Drawing on Your Nightmares: An Introduction
I’m writing my inaugural Dread Central blog right after seeing the remake of “>Friday the 13th, which has stirred my love of the horror genre in unpredicted ways. I’m not committed to the whole slasher genre, even though when the original F13 came to cable I was about thirteen myself, which I still think of as the perfect age for that stuff.
To weigh in on the controversy that was kicking around this weekend, I enjoyed the remake, but was disappointed. The defense from DC fans for the movie seems to be that F13 movies never had any brains. I’d say they might not have been long on brains, but in the first two movies, there was some suspense and mystery around who or what the killers were. Crude though their art was, the filmmakers knew to hold back enough to keep things scary.
One poster was satisfied that the only mystery was who’ll get killed next, but I think that sells the genre short. Inventive murders are essential, but a little character and story aren’t too much to expect. The new F13 had neither, although it was fun. Anyone remember the remake of Dawn of the Dead? Incredibly fun, total crowd pleaser—this crowd, I mean—but with actual acting, and a pretty solid story. Plotlines and subplots, character arcs. Not bad.
But F13 did have breasts aplenty. I was sorely disappointed that Grindhouse had so little nudity—Tarantino and Rodriguez’s claim about making authentic grindhouse was dashed by their inability to follow through on the mix of sex and death, so much a trademark of the genre, and part of what makes us feel that we’re out there on the fringe of human experience. Are you seriously telling me that Miley Cyrus can drop her drawers for Vanity Fair, but a horror movie can’t show a little skin? What kind of sense is that?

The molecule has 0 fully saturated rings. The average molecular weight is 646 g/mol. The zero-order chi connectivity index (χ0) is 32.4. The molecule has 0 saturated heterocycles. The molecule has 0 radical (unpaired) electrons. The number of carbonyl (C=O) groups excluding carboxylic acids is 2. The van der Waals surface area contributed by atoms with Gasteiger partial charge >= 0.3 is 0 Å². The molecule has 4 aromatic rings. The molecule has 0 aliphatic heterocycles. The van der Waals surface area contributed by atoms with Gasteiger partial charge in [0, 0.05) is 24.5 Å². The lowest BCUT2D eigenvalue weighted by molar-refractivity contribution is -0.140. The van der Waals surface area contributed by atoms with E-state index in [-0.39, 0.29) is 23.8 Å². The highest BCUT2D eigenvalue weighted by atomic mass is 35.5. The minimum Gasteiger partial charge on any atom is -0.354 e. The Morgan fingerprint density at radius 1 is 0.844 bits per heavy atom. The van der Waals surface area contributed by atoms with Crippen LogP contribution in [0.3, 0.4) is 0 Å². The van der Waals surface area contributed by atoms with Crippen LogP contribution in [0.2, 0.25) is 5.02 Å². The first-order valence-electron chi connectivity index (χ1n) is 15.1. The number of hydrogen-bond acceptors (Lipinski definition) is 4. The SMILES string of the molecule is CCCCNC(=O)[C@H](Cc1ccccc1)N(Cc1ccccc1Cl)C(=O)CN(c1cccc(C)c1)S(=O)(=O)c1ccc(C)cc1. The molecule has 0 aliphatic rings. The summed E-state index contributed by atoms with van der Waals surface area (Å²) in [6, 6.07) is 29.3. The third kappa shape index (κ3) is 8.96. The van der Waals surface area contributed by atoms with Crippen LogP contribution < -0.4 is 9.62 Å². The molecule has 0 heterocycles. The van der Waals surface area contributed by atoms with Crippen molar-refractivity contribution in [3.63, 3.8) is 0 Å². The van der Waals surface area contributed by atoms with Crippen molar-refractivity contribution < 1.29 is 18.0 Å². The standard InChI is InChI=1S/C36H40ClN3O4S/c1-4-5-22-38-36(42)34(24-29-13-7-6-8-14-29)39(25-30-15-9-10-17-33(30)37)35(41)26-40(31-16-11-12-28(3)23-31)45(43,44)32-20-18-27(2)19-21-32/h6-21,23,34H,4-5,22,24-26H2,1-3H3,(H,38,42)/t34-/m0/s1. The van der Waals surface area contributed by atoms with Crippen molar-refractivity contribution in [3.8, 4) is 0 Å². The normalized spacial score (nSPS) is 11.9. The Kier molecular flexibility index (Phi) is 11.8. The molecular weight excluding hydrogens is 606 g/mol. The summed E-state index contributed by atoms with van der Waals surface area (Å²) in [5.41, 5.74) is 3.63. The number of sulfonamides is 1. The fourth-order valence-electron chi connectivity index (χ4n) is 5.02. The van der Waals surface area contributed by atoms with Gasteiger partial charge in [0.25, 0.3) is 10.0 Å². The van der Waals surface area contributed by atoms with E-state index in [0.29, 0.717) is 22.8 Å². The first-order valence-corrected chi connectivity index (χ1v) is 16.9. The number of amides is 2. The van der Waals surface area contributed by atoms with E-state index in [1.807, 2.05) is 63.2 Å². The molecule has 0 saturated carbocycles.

The thing I love about the horror genre is its ability to swing on wide arcs, from highbrow to low, while still doing perfect service to the core ideas of the genre. F13 was pretty low. If you’re familiar with Dark Horse’s line of horror comics, we swing just up from center. We offer pretty well developed stories and real characters placed in interesting situations. We keep it fairly light in terms of intellectual pursuit, taking great advantage of the visually wide-open artform of comics, with master practitioners Mike Mignola and Eric Powell as two of our regular contributors with their masterpieces Hellboy and The Goon, respectively. Ours is not the goriest kind of horror—frankly, I think that sort of thing is done better in film, where part of the fun is how convincing it can be. In comics, you never for a second think it’s real, so the gross out can only go so far. Our visual kicks are more about showing things that are distinctly unreal. We love monsters of any kind …
This is gonna be a good year for horror at Dark Horse. We’re relaunching the seminal horror anthology Creepy, to go along with our massively successful hardcover editions of the old stuff. Mignola and I are steering the Hellboy line of books back toward the horror genre, after digressions into more sci-fi and fantasy storylines. We’re wrapping up the fantastic Rex Mundi series, by Arvid Nelson and Juan Ferreyra, after more than ten years. We’ll be launching two major projects dealing with serial killers. And I’m gonna try to convince you to check out a comic by the funniest guy in comics and an artist who can make you cry, with their book about neighborhood dogs and cats that investigate supernatural menaces. I‘m not saying it’s gonna be easy.
When I instituted the Dark Horse horror line, it was in part a response to the horror community I saw rallying around magazines like Rue Morgue and Carpe Noctem, which I felt were ignoring the great horror books we were already doing, like Hellboy. A more consistent output of horror got them to take notice. But the world’s sure as hell changing, and the interwebs are all the rage. So I’m grateful to Dread Central to give me a place to sound off to the likes of you, where all we have in common is a love of a genre that’s still underdog, no matter how many millions it earns, and how many media it conquers.
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